This Is Your Brain on E-Mail

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Whatever the title, it's hard to turn a corner without seeing someone flipping open a cell phone or PDA to casually browse through their e-mail inbox. Some might be checking for important work-related messages, others to stay on top of their social life. And the rise in wireless mobile devices makes that process as easy as ever.

Does paying regular attention to e-mail really classify as an addiction? Hard to say, but according to a joint study by America Online Inc. and the Opinion Research Corp., e-mail reading and maintenance is, for some, as common a daily routine as brushing teeth.

After surveying 4,012 adults who live in major urban areas, they found that people spend an hour a day on e-mail and rely on e-mail as much as the phone for communication. Seventy-seven percent of the respondents carry more than one e-mail account.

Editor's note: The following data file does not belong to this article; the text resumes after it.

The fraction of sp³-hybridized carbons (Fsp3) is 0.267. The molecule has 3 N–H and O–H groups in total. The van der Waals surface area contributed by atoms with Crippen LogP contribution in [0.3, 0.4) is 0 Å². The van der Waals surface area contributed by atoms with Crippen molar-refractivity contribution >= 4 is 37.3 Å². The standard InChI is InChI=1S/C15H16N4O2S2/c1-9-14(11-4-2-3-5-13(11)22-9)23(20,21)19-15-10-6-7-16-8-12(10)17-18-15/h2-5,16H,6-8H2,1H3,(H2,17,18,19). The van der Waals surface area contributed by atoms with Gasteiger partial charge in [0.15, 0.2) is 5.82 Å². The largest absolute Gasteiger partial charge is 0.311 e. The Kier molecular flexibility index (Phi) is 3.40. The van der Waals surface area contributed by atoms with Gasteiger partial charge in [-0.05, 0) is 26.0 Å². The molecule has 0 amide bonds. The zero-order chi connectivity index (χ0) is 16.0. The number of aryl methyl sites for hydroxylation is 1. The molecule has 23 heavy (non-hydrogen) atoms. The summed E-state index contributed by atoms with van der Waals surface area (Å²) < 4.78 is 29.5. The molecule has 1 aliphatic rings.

A few of the findings probably won't sound much different from the average on-the-go person's daily routine. Forty-one percent of the respondent said they check their e-mail first thing in the morning and 40 percent said that they have checked their e-mail in the middle of the night. Also, more than one in four said they haven't let more than two or three days pass before checking their e-mail.

Even on vacation, most of us can't seem to bear parting ways with e-mail. Six out of 10 e-mail users say they check e-mail on vacation, though mostly for social purposes rather than for business. For this same group, more than half say it's important that they have access to their e-mail accounts during their time off.

In terms of e-mail addiction, the Miami-Ft. Lauderdale-area respondents took the No. 1 spot, with San Francisco, Philadelphia, New York and Houston rounding out the top five lists.

If your e-mail habits seem to be getting in the way of a productive lifestyle, AOL offers a few ways to curb the impulse to check messages:

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